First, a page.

Wednesday, October 7, 2009

3Jack's Translation of TGM: Part 8F

7-16 (Knee Action)

Knee Action is classified based on the combinations of bent and straight knee conditions. Knee bend and knee straightening determines hip slant which is the 'slant' angle between the right and left hip.

If you straighten the right knee at the top of the swing, you will have more hip slant than if you have the right knee more flexed. Sam Snead straightened the right knee out (straightened, not LOCKED) and had more hip slant than a golfer who would keep the right knee flexed.

The hip slant effects the hip turn. More hip slant = more backswing hip turn. Less Hip Slant = less backswing hip turn.

Actually, the primary function of Knee Action -- as with Waist Bend -- is to maintain a motionless Head during the Stroke.
Less knee bend will restrict the Pivot and Hip Slide and the more upright the plane tends to be. So if you're looking to flatten out your swing, more knee bend may be the answer. The S&T guys teach a straightened (not locked) right knee at the top of the swing. This allows more of an upright shoulder turn. To combat that, the S&T guys teach to take the hands much more inside than most other swings.

If the knee actually locks on the backswing, it will HAVE TO unlock on the downswing and Homer states that subsequent unlocking is disruptive.

Homer then talks about 'anchor' designs where the right and/or the left knees can be bent so it acts as an anchor throughout the entire stroke. We'll go over these knee anchors later on.

7-17 (Foot Action)

I think 7-17 is so important and so overlooked that I want to post the entire 3 paragraph section.

Foot Action accomodated the Knee Action resulting from the motion of the Weight Shift, and accepts the changes in the loading of the Feet. The loading can shift between the inner and the outer edge of the Foot but shouldn't roll the Foot over on its edge. The majority of the weight should be on the heel and its better to turn on one's heel than to roll excessively. Address Position loading of the Feet is even distribution between both Feet but with enough on the heels to allow the toes to be lifted up momentarily without altering the distribution between the toe and heel.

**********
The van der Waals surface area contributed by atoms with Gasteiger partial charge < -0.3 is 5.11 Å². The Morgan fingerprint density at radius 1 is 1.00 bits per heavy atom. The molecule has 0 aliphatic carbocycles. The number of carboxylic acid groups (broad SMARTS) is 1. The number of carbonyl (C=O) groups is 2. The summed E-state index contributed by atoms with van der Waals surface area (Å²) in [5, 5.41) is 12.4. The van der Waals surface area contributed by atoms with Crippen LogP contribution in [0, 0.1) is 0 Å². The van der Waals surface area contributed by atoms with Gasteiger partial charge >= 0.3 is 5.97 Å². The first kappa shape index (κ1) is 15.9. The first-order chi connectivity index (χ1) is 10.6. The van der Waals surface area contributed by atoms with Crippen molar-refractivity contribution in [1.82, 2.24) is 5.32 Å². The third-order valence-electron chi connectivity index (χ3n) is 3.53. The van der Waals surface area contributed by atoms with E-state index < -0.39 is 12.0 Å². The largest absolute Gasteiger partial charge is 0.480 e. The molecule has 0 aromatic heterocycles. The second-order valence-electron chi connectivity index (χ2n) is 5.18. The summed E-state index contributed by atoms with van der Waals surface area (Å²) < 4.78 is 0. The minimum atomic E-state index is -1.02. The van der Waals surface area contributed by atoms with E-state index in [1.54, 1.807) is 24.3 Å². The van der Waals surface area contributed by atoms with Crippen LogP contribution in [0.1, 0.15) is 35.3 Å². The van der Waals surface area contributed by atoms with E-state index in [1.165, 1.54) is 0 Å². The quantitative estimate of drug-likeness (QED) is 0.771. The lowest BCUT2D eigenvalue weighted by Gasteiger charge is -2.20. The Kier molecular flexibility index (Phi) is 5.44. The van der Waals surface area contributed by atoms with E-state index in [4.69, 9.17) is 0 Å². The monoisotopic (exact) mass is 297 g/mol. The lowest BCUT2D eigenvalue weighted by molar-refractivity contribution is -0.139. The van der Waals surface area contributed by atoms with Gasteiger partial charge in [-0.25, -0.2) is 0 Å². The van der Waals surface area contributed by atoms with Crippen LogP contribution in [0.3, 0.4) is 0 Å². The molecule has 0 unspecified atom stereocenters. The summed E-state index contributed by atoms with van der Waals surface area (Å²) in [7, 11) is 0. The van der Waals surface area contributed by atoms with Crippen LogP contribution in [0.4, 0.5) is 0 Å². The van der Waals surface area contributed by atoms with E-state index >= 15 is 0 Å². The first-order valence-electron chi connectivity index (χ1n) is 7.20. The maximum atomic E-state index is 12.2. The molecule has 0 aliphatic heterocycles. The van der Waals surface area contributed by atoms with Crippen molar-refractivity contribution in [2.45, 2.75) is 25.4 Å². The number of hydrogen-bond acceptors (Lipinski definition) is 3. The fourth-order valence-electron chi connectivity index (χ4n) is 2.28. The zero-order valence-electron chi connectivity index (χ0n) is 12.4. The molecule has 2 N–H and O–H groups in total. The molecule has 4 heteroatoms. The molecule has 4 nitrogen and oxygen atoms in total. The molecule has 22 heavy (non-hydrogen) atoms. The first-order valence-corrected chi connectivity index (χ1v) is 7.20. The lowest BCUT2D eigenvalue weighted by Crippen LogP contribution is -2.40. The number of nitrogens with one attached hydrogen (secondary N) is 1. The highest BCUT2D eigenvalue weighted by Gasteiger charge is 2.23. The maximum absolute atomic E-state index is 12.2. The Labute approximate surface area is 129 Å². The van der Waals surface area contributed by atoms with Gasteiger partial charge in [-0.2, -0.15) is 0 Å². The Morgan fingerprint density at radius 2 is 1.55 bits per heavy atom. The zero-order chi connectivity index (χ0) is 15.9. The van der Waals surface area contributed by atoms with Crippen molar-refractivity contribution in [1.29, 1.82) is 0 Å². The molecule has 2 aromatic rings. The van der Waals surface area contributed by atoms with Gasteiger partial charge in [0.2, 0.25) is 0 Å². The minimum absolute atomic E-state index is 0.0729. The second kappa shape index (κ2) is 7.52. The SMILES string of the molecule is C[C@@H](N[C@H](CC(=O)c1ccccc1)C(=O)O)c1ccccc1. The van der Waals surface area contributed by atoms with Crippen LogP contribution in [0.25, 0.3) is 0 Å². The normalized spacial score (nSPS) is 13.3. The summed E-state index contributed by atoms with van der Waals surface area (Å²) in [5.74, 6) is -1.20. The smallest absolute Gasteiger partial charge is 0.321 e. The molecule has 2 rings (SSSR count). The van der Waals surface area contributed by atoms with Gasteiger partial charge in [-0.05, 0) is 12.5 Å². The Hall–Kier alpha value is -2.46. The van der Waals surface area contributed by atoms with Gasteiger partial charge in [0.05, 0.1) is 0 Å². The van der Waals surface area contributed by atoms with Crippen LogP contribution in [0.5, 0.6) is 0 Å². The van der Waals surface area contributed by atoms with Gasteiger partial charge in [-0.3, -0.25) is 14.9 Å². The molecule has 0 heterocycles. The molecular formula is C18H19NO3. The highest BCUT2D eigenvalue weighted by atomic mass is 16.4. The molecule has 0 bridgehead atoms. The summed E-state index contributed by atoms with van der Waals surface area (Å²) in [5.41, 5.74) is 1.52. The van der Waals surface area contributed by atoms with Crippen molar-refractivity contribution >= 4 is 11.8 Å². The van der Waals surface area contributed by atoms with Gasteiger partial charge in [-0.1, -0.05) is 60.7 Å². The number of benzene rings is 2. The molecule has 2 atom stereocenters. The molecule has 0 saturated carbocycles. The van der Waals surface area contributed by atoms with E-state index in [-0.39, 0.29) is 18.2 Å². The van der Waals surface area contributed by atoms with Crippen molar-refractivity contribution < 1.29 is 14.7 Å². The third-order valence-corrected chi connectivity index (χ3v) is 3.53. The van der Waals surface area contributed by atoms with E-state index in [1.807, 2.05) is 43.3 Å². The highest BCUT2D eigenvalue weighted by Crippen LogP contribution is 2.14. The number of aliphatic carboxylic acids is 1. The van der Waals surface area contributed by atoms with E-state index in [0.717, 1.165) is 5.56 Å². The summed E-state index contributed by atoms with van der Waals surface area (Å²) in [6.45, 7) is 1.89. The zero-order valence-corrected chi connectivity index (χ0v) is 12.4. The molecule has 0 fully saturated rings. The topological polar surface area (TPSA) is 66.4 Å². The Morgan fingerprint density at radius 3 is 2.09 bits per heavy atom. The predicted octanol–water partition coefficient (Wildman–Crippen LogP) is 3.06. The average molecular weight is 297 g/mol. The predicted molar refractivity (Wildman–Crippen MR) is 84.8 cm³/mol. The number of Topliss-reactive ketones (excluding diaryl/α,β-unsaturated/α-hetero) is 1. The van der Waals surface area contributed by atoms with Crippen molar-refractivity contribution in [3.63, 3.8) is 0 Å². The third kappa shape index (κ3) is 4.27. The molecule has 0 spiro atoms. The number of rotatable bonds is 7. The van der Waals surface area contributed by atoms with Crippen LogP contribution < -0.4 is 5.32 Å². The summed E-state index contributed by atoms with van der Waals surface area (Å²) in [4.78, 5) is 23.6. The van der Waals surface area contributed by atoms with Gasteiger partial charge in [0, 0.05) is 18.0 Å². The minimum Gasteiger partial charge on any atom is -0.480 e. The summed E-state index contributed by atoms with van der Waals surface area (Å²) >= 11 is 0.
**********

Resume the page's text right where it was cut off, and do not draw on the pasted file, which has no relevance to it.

The heel should not be lifted off the ground, but pulled off -- and then no more than necessary. Merely lifting the heel accomplishes nothing.

Halting the Backstroke motion with the Feet and letting this same tension pull the Downstroke through Impact is 'swinging from the Feet' and gives the Stroke Maximum Swing Radius.
The feet accomodates the knees which helps accomodate the PIVOT. The weight should move anywhere from the inner edge of the foot to the outer edge, but should not roll over on the outer edge. Furthermore, you should be able to lift the toes upward momentarily. Keep the weight off the toes if you can because it can cause some serious flaws in the Geometry of your swing. If anything, I try to keep the weight in the middle of the arches of the feet, sort of like feeling as though the arches in your feet are 'suction cups' to the ground.

Homer talks about 'swinging from the feet' which is very similar to what Sevam1 has discussed in his e-book 'The Secret Is In The Dirt.' Homer basically states that this is a good thing because it maximizes the swing radius (more extension in the swing) which helps create more power.

Here's a couple of videos I did on 7-17.



DanL. said...

Rich, correction suggestion: in the second last para., line 3, about rolling to the outside of the foot ... I think you meant to say "should not" rather than "should"


Anonymous said...

Yes, I think too, that's what he ment.

Rich H. said...

Thanks for the correction, guys.